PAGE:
A potent follow-up solar flare, which occurred Friday (Jan. 17, 2012), just days after the Sun launched the biggest coronal mass ejection (CME) seen in nearly a decade, delivered a powerful radiation punch to Earth's magnetic field despite the fact that it was aimed away from our planet.
According to University of New Hampshire scientists currently studying and modeling various aspects of solar radiation, this was due to both the existing population of energetic particles launched by the first CME and a powerful magnetic connection that reeled particles in towards Earth from the Sun's blast region, which had spun to an oblique angle.
"Energetic particles can sneak around the 'corner,' as was the case in Friday's event when it was launched at the Sun's limb, or edge," says astrophysicist Harlan Spence, director of the UNH Institute for the Study of Earth, Oceans, and Space (EOS) and principal investigator for the Cosmic Ray Telescope for the Effects of Radiation (CRaTER) instrument onboard NASA's Lunar Reconnaissance Orbiter (LRO) mission. CRaTER is designed to measure and characterize aspects of the deep space radiation environment.
Space weather events can disrupt Earth-based power grids, satellites that operate global positioning systems and other devices, can lead to some rerouting of flights over the polar regions, and pose severe risk to astronauts beyond low-Earth orbit.
The first explosion, which occurred Monday, Jan. 23, 2012, fell just short of being rated an X-class flare the most powerful type of solar storm. When Friday's X-flare exploded from the same sunspot region that was the source of the week's earlier blast, the Sun's west limb was pointing away from Earth.
Nonetheless, the resulting high-energy protons that speed toward Earth even faster than the four-million-mile-per-hour solar wind demonstrated that dangerous "space weather" can affect us even when the planet is not in the direct path.
"The magnetic field lines on which energetic particles travel curve from the Sun to Earth unlike CMEs, which travel in straight lines. In the case of the second flare, energetic particles were magnetically connected to Earth even though the second CME from this active region missed us entirely," explains Madhulika Guhathakurta, lead program scientist of NASA's Living with a Star program.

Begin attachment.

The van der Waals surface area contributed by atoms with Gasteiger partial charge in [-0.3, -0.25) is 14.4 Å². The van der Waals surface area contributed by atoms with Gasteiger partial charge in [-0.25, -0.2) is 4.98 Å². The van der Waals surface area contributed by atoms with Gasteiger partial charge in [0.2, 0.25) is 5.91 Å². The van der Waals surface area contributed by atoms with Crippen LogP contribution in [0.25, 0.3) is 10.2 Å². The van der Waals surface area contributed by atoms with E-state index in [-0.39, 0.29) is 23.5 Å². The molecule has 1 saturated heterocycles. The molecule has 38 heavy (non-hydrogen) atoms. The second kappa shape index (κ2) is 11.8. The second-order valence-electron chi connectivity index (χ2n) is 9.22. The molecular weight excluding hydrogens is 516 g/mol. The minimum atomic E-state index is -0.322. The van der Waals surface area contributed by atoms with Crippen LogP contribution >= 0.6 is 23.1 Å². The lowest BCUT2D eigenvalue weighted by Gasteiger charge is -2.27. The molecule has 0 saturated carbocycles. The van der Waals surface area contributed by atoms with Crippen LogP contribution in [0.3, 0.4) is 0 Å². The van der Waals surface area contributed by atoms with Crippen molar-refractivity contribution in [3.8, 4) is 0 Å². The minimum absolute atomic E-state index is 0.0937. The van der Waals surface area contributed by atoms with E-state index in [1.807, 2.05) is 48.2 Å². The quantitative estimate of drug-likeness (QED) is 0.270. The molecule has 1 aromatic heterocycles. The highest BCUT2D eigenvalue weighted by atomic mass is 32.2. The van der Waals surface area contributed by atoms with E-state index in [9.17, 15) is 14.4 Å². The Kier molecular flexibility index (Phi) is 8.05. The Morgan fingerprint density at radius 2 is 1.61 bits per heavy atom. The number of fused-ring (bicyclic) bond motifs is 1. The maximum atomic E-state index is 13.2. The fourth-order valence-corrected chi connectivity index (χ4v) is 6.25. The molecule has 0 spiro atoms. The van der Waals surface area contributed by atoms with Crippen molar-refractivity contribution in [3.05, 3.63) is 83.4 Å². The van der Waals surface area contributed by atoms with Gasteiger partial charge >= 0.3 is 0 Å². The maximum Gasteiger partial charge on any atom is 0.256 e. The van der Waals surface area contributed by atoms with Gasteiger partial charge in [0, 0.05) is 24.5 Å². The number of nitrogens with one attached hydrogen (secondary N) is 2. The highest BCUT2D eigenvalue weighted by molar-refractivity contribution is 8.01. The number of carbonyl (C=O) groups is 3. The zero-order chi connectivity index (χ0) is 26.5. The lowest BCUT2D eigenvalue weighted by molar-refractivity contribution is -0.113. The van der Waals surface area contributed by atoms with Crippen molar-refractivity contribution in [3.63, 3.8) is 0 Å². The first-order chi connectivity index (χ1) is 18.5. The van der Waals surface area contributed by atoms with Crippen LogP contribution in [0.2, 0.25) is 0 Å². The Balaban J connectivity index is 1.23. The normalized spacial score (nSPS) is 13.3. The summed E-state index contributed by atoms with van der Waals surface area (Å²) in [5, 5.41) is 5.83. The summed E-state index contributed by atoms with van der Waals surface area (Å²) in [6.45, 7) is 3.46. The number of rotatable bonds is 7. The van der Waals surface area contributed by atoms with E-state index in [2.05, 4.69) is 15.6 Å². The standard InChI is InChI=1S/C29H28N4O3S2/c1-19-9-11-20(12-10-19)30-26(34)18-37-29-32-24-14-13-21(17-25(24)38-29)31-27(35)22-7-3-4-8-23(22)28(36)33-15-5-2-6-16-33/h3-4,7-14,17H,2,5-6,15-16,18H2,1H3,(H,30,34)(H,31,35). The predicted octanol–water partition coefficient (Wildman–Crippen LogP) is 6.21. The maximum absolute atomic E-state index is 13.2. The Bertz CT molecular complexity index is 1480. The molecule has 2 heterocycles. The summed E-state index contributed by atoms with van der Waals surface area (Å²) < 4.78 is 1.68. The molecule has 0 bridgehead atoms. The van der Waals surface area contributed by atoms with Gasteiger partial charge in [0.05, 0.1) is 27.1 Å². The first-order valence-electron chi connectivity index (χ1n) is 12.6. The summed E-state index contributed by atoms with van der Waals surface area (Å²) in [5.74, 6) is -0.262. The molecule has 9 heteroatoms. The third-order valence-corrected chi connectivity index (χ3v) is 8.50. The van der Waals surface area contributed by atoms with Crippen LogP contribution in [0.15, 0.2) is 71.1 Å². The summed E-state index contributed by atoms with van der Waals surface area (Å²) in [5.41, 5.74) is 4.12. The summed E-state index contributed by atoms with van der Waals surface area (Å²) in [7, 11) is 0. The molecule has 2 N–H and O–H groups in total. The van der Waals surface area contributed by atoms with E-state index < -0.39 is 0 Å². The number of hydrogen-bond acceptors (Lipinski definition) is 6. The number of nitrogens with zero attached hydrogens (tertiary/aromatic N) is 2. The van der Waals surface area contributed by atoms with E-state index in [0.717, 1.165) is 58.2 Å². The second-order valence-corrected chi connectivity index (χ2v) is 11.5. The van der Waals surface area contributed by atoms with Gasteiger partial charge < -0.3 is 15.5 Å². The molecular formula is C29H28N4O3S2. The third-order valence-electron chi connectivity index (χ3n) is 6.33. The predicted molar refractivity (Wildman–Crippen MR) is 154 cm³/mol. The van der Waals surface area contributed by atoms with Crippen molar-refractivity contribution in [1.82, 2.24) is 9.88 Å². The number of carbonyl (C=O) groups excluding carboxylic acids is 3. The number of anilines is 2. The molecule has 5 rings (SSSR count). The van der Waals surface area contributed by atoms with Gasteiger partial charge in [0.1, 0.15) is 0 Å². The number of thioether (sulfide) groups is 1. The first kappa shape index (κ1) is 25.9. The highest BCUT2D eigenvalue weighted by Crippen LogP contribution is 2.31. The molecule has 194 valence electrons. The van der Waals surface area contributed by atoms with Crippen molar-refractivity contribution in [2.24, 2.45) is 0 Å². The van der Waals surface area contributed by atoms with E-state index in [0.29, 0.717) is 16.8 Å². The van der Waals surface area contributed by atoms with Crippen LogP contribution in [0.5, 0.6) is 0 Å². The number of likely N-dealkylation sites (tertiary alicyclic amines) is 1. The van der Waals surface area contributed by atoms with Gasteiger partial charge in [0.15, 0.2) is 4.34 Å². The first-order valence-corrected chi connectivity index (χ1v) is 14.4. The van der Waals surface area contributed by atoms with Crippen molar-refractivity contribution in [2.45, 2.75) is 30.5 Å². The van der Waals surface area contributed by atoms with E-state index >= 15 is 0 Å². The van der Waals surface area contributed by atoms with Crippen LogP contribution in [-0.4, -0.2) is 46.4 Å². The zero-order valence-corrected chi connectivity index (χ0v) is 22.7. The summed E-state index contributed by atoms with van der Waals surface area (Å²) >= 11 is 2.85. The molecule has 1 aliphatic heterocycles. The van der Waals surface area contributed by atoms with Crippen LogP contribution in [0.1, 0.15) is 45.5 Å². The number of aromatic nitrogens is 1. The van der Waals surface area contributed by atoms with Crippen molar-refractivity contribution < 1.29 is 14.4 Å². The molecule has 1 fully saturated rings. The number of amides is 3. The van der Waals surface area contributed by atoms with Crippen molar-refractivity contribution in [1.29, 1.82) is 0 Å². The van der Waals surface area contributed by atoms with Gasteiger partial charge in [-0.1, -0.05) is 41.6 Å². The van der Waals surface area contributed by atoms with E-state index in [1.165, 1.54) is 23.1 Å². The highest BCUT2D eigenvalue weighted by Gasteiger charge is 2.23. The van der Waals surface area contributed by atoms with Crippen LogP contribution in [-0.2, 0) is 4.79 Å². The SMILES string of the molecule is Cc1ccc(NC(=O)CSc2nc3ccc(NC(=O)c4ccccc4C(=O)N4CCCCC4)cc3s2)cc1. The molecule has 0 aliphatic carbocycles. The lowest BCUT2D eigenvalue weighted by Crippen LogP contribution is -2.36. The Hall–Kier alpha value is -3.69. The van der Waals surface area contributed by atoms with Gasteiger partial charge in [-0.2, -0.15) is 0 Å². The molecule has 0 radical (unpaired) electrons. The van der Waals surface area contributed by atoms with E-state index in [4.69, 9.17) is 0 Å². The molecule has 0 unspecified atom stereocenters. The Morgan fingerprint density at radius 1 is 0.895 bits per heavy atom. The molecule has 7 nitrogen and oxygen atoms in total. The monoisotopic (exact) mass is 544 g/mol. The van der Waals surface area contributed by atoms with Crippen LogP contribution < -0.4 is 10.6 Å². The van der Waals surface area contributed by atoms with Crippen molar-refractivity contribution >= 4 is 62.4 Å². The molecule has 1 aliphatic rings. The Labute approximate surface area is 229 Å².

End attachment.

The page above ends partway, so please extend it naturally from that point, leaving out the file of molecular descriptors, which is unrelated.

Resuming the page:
Notes Spence, "And the situation was worsened, from the standpoint of radiation, because there was a pre-existing energetic particle population, from the first CME, when the second one arrived."
CRaTER's primary goal has been to characterize the global lunar radiation environment and its biological impacts. It does so by measuring galactic and solar cosmic radiation from behind a "human tissue-equivalent" plastic. During the two and a half years the LRO mission has been making measurements, the latest solar events are the most significant with respect to incoming radiation.
"We now have estimates of the dose and can speak to the biological impacts that might have occurred in deep space to astronauts," says Michael Wargo, NASA's chief lunar scientist.
Both events, while strong forms of space weather, were not as powerful as the 2003 Halloween storms, which were the most powerful space weather events of the last 23-year-long solar cycle. But as the Sun moves towards solar maximum in 2013, it may yet have even more powerful storms to deliver as it becomes increasingly violent.
Measurements from CRaTER, and predictions from the UNH Earth-Moon-Mars Radiation Environment Module (EMMREM), whose principal investigator is astrophysicist Nathan Schwadron of the EOS Space Science Center, describe radiation exposure in space, on the Moon, and in planetary environments. The resulting understanding of space radiation hazards becomes evermore critical in studying and predicting the effects of these powerful solar outbursts.
Notes Guhathakurta, "The use of EMMREM to characterize active events highlights our rapidly advancing capabilities for understanding, characterizing, and even predicting the radiation coming from our increasingly active Sun."
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